§ SIR C. DILKE (Gloucester, Forest of Dean)
I beg to ask the First Lord of the Admiralty whether it is under orders from the Admiralty that Commander Lyon, of H.M.S. Pelican, issued at Bay St. George, in Newfoundland, on. the 16th May, a notice informing the inhabitants of Bay St. George that they are forbidden to fish for herrings between the hours of 8 p.m. and 4 a.m., of which the Fifth Article declares that no bait is to be sold to vessels other than French for less than one dollar per barrel; and the Sixth Article, that no bait is to be sold outside the limit of the harbour, taking a line from the lighthouse?
§ THE SECRETARY OF STATE FOR THE COLONIES (Mr. J. CHAMBERLAIN,) Birmingham, W.
My right honourable Friend has asked me to reply to this Question. The naval officers on the coast of Newfoundland act under orders from Her Majesty in Council issued under the Newfoundland French Treaties Act. Her Majesty's Government have not received any information of such a notice 220 having been issued, but if it is in practice observed it is because the alternative under the Treaty would be to allow the French an unrestricted right of fishing for bait, which would be worse for the Newfoundland fishermen than such an arrangement as is implied in the Question.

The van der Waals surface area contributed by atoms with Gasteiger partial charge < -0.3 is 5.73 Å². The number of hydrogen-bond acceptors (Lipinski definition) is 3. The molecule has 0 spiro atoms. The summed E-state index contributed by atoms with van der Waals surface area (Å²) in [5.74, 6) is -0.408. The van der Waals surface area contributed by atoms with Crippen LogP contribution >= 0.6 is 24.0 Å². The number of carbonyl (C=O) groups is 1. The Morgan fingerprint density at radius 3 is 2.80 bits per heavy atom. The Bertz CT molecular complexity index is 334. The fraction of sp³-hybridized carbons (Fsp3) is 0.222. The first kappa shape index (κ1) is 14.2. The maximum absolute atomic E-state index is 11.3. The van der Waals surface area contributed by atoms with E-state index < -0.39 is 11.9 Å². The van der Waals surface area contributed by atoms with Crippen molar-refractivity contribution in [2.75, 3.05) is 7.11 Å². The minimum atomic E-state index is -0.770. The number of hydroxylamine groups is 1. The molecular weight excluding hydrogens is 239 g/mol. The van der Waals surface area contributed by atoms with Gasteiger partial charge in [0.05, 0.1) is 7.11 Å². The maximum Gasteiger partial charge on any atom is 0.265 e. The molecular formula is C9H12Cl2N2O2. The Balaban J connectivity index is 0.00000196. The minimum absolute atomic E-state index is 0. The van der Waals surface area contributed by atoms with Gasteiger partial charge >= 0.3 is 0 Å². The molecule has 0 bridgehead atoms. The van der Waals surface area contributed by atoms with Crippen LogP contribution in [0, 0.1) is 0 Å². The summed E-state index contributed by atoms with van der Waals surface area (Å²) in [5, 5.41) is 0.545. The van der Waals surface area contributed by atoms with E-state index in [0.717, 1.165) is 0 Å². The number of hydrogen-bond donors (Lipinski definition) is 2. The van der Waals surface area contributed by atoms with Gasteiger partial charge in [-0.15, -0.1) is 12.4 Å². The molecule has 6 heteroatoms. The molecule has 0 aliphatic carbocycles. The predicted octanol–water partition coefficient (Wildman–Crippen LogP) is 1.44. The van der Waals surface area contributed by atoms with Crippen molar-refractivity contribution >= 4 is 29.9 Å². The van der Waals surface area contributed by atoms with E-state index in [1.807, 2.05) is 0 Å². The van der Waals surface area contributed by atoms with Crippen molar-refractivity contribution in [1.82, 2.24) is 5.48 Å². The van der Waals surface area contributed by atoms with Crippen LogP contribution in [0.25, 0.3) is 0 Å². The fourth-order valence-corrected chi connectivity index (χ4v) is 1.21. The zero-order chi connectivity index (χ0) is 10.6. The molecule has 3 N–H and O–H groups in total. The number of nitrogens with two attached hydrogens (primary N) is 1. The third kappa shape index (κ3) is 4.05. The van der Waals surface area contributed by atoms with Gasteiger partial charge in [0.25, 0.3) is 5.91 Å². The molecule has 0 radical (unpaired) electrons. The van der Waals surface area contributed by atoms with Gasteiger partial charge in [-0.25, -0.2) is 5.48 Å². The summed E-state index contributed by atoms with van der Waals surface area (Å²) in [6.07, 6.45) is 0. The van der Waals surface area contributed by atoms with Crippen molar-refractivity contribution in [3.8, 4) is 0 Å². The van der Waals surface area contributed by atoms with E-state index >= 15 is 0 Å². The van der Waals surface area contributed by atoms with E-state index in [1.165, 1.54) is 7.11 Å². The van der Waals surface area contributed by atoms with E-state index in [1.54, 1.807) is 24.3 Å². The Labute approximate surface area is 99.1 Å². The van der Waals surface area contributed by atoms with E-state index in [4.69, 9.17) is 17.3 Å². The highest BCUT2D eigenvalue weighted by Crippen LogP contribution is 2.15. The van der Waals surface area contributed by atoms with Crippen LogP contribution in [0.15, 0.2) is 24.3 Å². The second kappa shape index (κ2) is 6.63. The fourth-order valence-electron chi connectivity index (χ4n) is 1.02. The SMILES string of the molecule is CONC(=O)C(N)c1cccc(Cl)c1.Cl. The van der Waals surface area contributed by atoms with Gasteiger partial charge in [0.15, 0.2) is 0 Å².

§ SIR C. DILKE
I beg to ask the Secretary of State for the Colonies (1) whether there is any legal authority for forcing the Newfoundland Colonial fishermen of St. George's Bay to sell bait to the French at 60 cents per barrel, and not sell to vessels other than French for less than one dollar per barrel; (2) whether the erection by the French upon the shore of the Colony of houses and stores is now held to come within the Treaty right to erect stages for the drying of fish; and (3) whether there has been a recent erection of such houses and stores by the French at Flat Bay and other places on the coast?
§ THE SECRETARY OF STATE FOR THE COLONIES
(1) As to the first part of the Question, I have nothing to add to the answer returned to a similar Question by the right honourable Baronet on the 5th of April last. The practice does not rest on law, but is a matter of mutual arrangement and convenience. (2) Her Majesty's Government do not admit that the French have a right to erect any buildings on the Treaty shore except those specified in the Thirteenth Article of the Treaty of Utrecht. (3) The commodore has reported that, some small wooden huts have been erected by the French at Flat Bay; he has protested against their erection as contrary to the Treaties, and requested the French commodore to have them removed, but has not received a final answer.